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Posted by on in Culture Blogs

ireland-fields.jpgWhen I was a kid in the 70s, mom collected our newspapers and tin cans for recycling, and she and I would pick up trash by the side of the road. In school I saw a completely traumatizing film about a world constantly awash in grey polluted rain, in which a woman maintains a little green house. A green house that ultimately gets destroyed by a mob, desperate for a touch of beauty. I named myself an environmentalist with pride and did so up until I started studying sustainable food production methods.

That food production in this country spews vast amounts of poison onto the earth and water is not news. The fact that the larger environmental movement had more passion for spotted owls than acres of toxins was somewhat understandable. Food production was – and is – a political hot potato. The idea that modern farming methods saved millions from starvation was probably true enough for a short period of time - immediately after artificial fertilizers and DDT were introduced - but now that is the story that corporations like Cargill and Monsanto use to keep us convinced that they should be allowed to sell GMO seeds and pesticides. And the silence from the environmental movement is deafening. The focus on mega fauna and fortress conservation has separated the average American from nature. Nature is something we go to parks, or zoos, or media to see. School children are shocked and grossed out by the fact that vegetables grow from dirt. The same attitude that places Nature on a pedestal separates us from the source of what nourishes body and soul.

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Posted by on in Culture Blogs

I often make references to grass-fed livestock. This would seem to be an obvious concept, a pasture full of cows is still something that my generation might remember from childhood, before livestock was banned from suburbia for being stinky and attracting flies. Mom and I used to buy our milk (and ice cream!) at the local dairy. You could watch the cows come in from the field and go into their spot in the barn. They would get their udders washed and the milker attached, and would stand munching hay while they were relieved of their burden. Then off they would go, back out to the pasture. These cows were clean and healthy. It was obvious when you looked at them. The farm was a transparent operation, and their handling practices were there for all the world to see.

And while this is assuredly a big step up from confined animal feeding operations (CAFOs), this is not quite what I mean by grass-fed.

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Posted by on in Culture Blogs

Last month, the New York Times had an essay contest in which they asked for people to write about why it is ethical to eat meat. You can view the results here, and read my essay here. I was not surprised to not be chosen, but did find this an interesting challenge, because one of the requirements was that we could not talk about grass-fed livestock for meat.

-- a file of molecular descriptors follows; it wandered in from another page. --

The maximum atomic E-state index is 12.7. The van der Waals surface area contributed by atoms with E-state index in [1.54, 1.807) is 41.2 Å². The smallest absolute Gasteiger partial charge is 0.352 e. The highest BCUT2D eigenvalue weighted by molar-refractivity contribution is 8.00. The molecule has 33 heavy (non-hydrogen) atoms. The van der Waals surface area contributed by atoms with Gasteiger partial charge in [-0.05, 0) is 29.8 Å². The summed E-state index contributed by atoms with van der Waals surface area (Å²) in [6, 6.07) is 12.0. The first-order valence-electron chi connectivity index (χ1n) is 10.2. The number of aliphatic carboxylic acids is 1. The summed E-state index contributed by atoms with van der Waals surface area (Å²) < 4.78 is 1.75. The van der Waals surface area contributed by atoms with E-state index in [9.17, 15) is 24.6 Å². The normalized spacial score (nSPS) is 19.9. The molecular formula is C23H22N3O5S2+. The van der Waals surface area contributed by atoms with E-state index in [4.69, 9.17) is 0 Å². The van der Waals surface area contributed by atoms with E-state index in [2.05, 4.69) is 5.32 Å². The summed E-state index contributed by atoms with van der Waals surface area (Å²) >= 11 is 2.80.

Relationship is one of the aspects that defines Pagan attitudes about food. For Pagans, deity is immanent in the world. Every rock, every tree, everything that moves and breathes is sacred. Including what we eat. It is very common for Pagans to feel a deep kinship with both animals and plants. This creates an ethical dilemma that is not easy to solve. How does one eat one’s brother? Industrial farming is repugnant to anyone who takes the time to look. But even more so to a Pagan who claims kinship to all living things.

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Posted by on in Culture Blogs

Perhaps you have heard the term “food culture.” It is the idea that a particular group of people eats a particular group of foods. Cajun, for example is from Louisiana. It is spicy, and includes a lot of fish, or German cooking, that uses cabbage and sausage. Both use the foods that are locally available to create a particular flavor palate. Food culture is trendy. Which is funny because it is just what people eat because they had to. Germans ate  - and still eat – sauerkraut because cabbage grows well in Germany’s northern climate. People on the gulf coast eat fish because it is available, and spicy foods because it is cooling to do so. Food culture is about place. Barbara Kingsolver says food culture is “an affinity between the people and the land that feeds them.”

For Europeans, this is a straightforward proposition. There are long traditions there that are supported by not only differences in food availability, but in differences in language. For North Americans it’s a different story. We do have some things that support local food cultures to be sure, in our early years here, it was a matter of pride for a woman to source her family’s needs close to home rather than importing from England. This was one of the ways that women contributed to the Revolution.

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Posted by on in Culture Blogs

If I seem food obsessed, please understand that in the normal stretch of human history, I am quite normal. My blog postings often come back to the kitchen, the hearth. And when that is the case, it is because this is where my explorations of what it means to be nourished have lead me. In our modern culture, what you eat only matters if it will make you fat. Appearance is an obsession of the wider culture, one which Pagans have, for the most part, been successful at resisting. What matters to us is connection, integrity, and celebration.

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  • Larksong
    Larksong says #
    Hi Selina, Great article. When your ready for your next post I've installed a new blog system. Its working, thou I'm still working

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